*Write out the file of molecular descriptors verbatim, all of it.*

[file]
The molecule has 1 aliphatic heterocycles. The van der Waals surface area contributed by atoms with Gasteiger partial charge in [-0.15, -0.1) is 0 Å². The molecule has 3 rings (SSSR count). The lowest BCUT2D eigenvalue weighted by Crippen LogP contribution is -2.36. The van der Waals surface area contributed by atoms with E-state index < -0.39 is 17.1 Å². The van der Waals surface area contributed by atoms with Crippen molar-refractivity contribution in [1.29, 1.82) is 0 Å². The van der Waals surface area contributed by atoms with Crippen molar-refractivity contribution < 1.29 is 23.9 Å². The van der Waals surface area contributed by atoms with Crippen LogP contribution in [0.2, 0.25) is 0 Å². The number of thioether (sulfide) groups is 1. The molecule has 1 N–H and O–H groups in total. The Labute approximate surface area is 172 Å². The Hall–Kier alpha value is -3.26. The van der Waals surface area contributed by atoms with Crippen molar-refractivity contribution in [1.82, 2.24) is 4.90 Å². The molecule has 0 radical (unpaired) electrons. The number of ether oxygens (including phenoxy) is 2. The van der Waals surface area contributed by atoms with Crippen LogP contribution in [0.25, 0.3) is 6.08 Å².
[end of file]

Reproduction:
The molecule has 1 aliphatic heterocycles. The van der Waals surface area contributed by atoms with Gasteiger partial charge in [-0.15, -0.1) is 0 Å². The molecule has 3 rings (SSSR count). The lowest BCUT2D eigenvalue weighted by Crippen LogP contribution is -2.36. The van der Waals surface area contributed by atoms with E-state index < -0.39 is 17.1 Å². The van der Waals surface area contributed by atoms with Crippen molar-refractivity contribution in [1.29, 1.82) is 0 Å². The van der Waals surface area contributed by atoms with Crippen molar-refractivity contribution < 1.29 is 23.9 Å². The van der Waals surface area contributed by atoms with Crippen LogP contribution in [0.2, 0.25) is 0 Å². The number of thioether (sulfide) groups is 1. The molecule has 1 N–H and O–H groups in total. The Labute approximate surface area is 172 Å². The Hall–Kier alpha value is -3.26. The van der Waals surface area contributed by atoms with Crippen molar-refractivity contribution in [1.82, 2.24) is 4.90 Å². The molecule has 0 radical (unpaired) electrons. The number of ether oxygens (including phenoxy) is 2. The van der Waals surface area contributed by atoms with Crippen LogP contribution in [0.25, 0.3) is 6.08 Å².